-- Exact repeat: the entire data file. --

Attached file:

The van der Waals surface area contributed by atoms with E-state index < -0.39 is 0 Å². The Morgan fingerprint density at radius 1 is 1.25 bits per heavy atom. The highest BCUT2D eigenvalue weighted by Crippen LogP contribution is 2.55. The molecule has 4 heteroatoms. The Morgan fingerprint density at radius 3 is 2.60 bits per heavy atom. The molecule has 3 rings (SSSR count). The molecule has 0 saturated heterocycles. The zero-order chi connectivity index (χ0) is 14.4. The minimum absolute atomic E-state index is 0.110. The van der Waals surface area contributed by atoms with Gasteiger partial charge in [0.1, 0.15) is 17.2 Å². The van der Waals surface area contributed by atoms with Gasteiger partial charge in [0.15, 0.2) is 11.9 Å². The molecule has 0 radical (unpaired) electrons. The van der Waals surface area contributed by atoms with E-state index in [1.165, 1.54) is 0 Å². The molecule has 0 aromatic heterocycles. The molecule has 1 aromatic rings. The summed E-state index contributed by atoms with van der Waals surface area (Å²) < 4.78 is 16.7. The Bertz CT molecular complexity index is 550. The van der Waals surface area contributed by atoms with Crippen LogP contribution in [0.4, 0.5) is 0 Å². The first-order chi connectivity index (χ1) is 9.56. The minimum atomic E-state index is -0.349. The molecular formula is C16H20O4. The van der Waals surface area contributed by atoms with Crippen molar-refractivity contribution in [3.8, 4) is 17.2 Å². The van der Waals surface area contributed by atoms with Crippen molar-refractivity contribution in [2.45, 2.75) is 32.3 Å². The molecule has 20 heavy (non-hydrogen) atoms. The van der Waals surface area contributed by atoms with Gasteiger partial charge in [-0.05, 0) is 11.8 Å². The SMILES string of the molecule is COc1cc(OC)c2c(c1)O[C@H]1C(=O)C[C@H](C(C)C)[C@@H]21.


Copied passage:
The van der Waals surface area contributed by atoms with E-state index < -0.39 is 0 Å². The Morgan fingerprint density at radius 1 is 1.25 bits per heavy atom. The highest BCUT2D eigenvalue weighted by Crippen LogP contribution is 2.55. The molecule has 4 heteroatoms. The Morgan fingerprint density at radius 3 is 2.60 bits per heavy atom. The molecule has 3 rings (SSSR count). The molecule has 0 saturated heterocycles. The zero-order chi connectivity index (χ0) is 14.4. The minimum absolute atomic E-state index is 0.110. The van der Waals surface area contributed by atoms with Gasteiger partial charge in [0.1, 0.15) is 17.2 Å². The van der Waals surface area contributed by atoms with Gasteiger partial charge in [0.15, 0.2) is 11.9 Å². The molecule has 0 radical (unpaired) electrons. The van der Waals surface area contributed by atoms with E-state index in [1.165, 1.54) is 0 Å². The molecule has 0 aromatic heterocycles. The molecule has 1 aromatic rings. The summed E-state index contributed by atoms with van der Waals surface area (Å²) < 4.78 is 16.7. The Bertz CT molecular complexity index is 550. The van der Waals surface area contributed by atoms with Crippen LogP contribution in [0.4, 0.5) is 0 Å². The first-order chi connectivity index (χ1) is 9.56. The minimum atomic E-state index is -0.349. The molecular formula is C16H20O4. The van der Waals surface area contributed by atoms with Crippen molar-refractivity contribution in [3.8, 4) is 17.2 Å². The van der Waals surface area contributed by atoms with Crippen molar-refractivity contribution in [2.45, 2.75) is 32.3 Å². The molecule has 20 heavy (non-hydrogen) atoms. The van der Waals surface area contributed by atoms with Gasteiger partial charge in [-0.05, 0) is 11.8 Å². The SMILES string of the molecule is COc1cc(OC)c2c(c1)O[C@H]1C(=O)C[C@H](C(C)C)[C@@H]21.